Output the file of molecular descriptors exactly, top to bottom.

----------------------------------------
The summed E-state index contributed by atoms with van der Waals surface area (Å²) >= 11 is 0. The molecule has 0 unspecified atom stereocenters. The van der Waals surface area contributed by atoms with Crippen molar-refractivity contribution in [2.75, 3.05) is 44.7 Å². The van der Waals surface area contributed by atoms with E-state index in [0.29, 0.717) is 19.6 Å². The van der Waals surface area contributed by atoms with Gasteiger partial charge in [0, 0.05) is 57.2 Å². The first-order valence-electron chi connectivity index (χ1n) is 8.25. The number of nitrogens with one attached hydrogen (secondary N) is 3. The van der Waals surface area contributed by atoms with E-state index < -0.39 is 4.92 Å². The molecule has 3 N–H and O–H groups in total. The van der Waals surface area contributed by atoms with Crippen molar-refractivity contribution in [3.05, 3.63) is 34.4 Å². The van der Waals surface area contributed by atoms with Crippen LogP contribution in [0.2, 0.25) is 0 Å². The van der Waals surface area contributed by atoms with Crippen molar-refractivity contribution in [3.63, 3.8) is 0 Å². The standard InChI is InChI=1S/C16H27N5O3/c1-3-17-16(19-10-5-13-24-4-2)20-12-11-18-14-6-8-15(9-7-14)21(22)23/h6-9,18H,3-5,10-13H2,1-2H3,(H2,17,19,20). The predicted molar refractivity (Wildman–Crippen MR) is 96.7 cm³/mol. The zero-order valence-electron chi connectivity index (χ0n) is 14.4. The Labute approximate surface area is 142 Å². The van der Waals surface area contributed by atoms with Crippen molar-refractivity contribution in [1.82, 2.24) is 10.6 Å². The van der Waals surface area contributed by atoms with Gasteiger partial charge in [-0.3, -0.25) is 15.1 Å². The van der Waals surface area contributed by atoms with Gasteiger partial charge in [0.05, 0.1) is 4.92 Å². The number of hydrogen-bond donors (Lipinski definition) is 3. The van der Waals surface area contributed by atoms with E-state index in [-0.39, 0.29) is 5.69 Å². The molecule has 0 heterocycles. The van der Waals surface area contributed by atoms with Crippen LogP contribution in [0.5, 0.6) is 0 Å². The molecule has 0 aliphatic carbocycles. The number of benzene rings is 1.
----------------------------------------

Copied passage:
The summed E-state index contributed by atoms with van der Waals surface area (Å²) >= 11 is 0. The molecule has 0 unspecified atom stereocenters. The van der Waals surface area contributed by atoms with Crippen molar-refractivity contribution in [2.75, 3.05) is 44.7 Å². The van der Waals surface area contributed by atoms with E-state index in [0.29, 0.717) is 19.6 Å². The van der Waals surface area contributed by atoms with Gasteiger partial charge in [0, 0.05) is 57.2 Å². The first-order valence-electron chi connectivity index (χ1n) is 8.25. The number of nitrogens with one attached hydrogen (secondary N) is 3. The van der Waals surface area contributed by atoms with E-state index < -0.39 is 4.92 Å². The molecule has 3 N–H and O–H groups in total. The van der Waals surface area contributed by atoms with Crippen molar-refractivity contribution in [3.05, 3.63) is 34.4 Å². The van der Waals surface area contributed by atoms with Crippen LogP contribution in [0.2, 0.25) is 0 Å². The van der Waals surface area contributed by atoms with Crippen molar-refractivity contribution in [3.63, 3.8) is 0 Å². The standard InChI is InChI=1S/C16H27N5O3/c1-3-17-16(19-10-5-13-24-4-2)20-12-11-18-14-6-8-15(9-7-14)21(22)23/h6-9,18H,3-5,10-13H2,1-2H3,(H2,17,19,20). The predicted molar refractivity (Wildman–Crippen MR) is 96.7 cm³/mol. The zero-order valence-electron chi connectivity index (χ0n) is 14.4. The Labute approximate surface area is 142 Å². The van der Waals surface area contributed by atoms with Crippen molar-refractivity contribution in [1.82, 2.24) is 10.6 Å². The van der Waals surface area contributed by atoms with Gasteiger partial charge in [-0.3, -0.25) is 15.1 Å². The van der Waals surface area contributed by atoms with Gasteiger partial charge in [0.05, 0.1) is 4.92 Å². The number of hydrogen-bond donors (Lipinski definition) is 3. The van der Waals surface area contributed by atoms with E-state index in [-0.39, 0.29) is 5.69 Å². The molecule has 0 heterocycles. The van der Waals surface area contributed by atoms with Crippen LogP contribution in [0.5, 0.6) is 0 Å². The molecule has 0 aliphatic carbocycles. The number of benzene rings is 1.